The Dundee-born Hollywood star has been passionate about Russia since he taught theatre students at the Moscow Art Theatre in the 1980s, and more recently revisited the country in a miniseries “Brian Cox’s Russia”.
Speaking on The Brian Cox Interview, to be shown on BBC Scotland today, the 75-year-old said Putin wanted to go back to a former time of the Soviet Republic, which the actor said “is gone now”.
Cox, who previously hit out at the Russian invasion of Ukraine when picking up an award for Succession at the Screen Actors Guild Awards in February, tells BBC Scotland interviewer Amy Irons: “It’s so hard to talk about Russia because the artistic community are riven now because there’s a gag order been put on them, they’re not allowed to express anything. It’s up to three years in confinement for any complaint at all.
“They are trying to get round it and the Moscow Arts Theatre’s famous logo is the Chekhov seagull and they’ve put the bird of peace on that now to show that they are concerned about peace.
“And there are many artists, many writers, directors, performers, who are riven by what’s happened, because they’ve had so many years of freedom since the eighties, they’ve been doing the most incredible work and there’s this man who wants to go back to an old situation which is gone. It’s gone now.”
Cox’s connection with Russia goes back to his first film role in 1971 when he played the Marxist revolutionary Leon Trotsky in the historical drama Nicholas and Alexandra.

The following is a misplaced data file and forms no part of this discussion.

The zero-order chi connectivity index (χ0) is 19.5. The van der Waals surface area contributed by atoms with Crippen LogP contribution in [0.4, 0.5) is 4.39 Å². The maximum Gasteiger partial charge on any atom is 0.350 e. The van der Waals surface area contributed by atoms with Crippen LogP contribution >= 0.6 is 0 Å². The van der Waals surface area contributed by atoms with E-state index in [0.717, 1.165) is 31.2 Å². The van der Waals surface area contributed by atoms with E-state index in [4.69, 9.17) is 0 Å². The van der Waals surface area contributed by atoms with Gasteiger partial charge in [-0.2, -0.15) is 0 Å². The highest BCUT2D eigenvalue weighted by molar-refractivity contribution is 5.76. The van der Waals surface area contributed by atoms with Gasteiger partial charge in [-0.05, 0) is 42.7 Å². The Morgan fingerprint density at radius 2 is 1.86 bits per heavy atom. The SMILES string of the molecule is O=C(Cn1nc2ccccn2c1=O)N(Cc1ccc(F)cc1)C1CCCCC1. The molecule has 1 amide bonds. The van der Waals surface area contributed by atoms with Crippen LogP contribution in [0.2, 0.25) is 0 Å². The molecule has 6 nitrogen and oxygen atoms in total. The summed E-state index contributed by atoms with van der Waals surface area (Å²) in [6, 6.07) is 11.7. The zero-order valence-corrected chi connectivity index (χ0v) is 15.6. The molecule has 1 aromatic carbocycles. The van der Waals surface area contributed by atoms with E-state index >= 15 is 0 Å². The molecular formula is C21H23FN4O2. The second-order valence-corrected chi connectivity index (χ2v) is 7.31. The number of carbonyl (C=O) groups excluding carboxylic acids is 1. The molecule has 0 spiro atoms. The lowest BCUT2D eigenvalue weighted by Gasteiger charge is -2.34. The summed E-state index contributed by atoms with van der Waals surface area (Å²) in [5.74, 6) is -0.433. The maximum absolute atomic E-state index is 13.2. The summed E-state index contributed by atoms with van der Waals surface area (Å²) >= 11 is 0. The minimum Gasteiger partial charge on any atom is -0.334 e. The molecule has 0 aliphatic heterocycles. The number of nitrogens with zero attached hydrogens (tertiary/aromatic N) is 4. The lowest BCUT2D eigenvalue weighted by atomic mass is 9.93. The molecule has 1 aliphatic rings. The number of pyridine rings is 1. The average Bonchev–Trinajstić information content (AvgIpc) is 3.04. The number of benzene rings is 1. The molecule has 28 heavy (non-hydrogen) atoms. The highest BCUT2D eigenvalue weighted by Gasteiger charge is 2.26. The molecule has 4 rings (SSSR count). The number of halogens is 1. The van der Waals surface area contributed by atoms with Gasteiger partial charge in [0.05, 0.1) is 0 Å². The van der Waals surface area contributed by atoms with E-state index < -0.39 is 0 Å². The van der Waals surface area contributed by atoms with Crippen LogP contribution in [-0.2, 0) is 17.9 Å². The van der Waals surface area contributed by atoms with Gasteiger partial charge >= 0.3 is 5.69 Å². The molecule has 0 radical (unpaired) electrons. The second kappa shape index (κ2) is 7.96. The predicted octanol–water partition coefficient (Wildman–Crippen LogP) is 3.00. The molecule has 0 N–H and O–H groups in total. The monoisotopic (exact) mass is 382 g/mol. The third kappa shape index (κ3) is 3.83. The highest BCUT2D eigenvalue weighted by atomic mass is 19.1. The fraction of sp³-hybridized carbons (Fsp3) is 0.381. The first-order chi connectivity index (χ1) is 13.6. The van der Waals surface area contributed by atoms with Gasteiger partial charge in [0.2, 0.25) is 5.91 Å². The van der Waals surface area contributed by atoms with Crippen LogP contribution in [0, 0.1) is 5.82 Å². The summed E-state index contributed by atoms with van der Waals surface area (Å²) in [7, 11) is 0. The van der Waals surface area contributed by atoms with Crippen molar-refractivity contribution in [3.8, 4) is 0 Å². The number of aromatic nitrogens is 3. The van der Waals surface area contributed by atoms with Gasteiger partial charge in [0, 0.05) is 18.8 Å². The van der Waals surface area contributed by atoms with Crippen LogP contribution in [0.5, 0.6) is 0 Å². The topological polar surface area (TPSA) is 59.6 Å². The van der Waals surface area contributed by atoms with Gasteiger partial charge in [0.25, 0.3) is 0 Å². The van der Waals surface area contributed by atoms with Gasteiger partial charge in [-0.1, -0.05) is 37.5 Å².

He later worked with students at the Moscow Art Theatre school, and directed a production of Arthur Miller’s The Crucible, which he discussed in his book Salem to Moscow: An Actor’s Odyssey.
He returned to the country to produce the 2017 TV miniseries called Brian Cox’s Russia in which he uncovered centuries of shared history between Russia and Scotland and the stories of Scots who made Russia their home.
Despite his views on the Russian invasion of Ukraine, he tells The Brian Cox Interview that if he was to play President Putin in an acting role, he would aim to not judge the character, but try to see the world from his perspective.
He said: “The thing for me as an actor is you never judge who you are playing… The obvious example is Putin. You look at Putin and the man is completely monstrous but then you go ‘well what’s his history, where was he?’
“He was a KGB colonel who at one time worked as a taxi driver because of his destiny, who feels he wants to go back to a former time of the Soviet Republic.
“If you’re acting someone like Putin you have to get into who he is and why he is and why his belief system has become the belief system it is. And that means not judging.”
Cox’s acting career spans more than 60 years including roles in hit movies including Manhunter, in which he played Dr Hannibal Lecktor, and Mel Gibson’s Oscar winning Braveheart.
* The Brian Cox Interview is on tonight BBC Scotland, 10pm.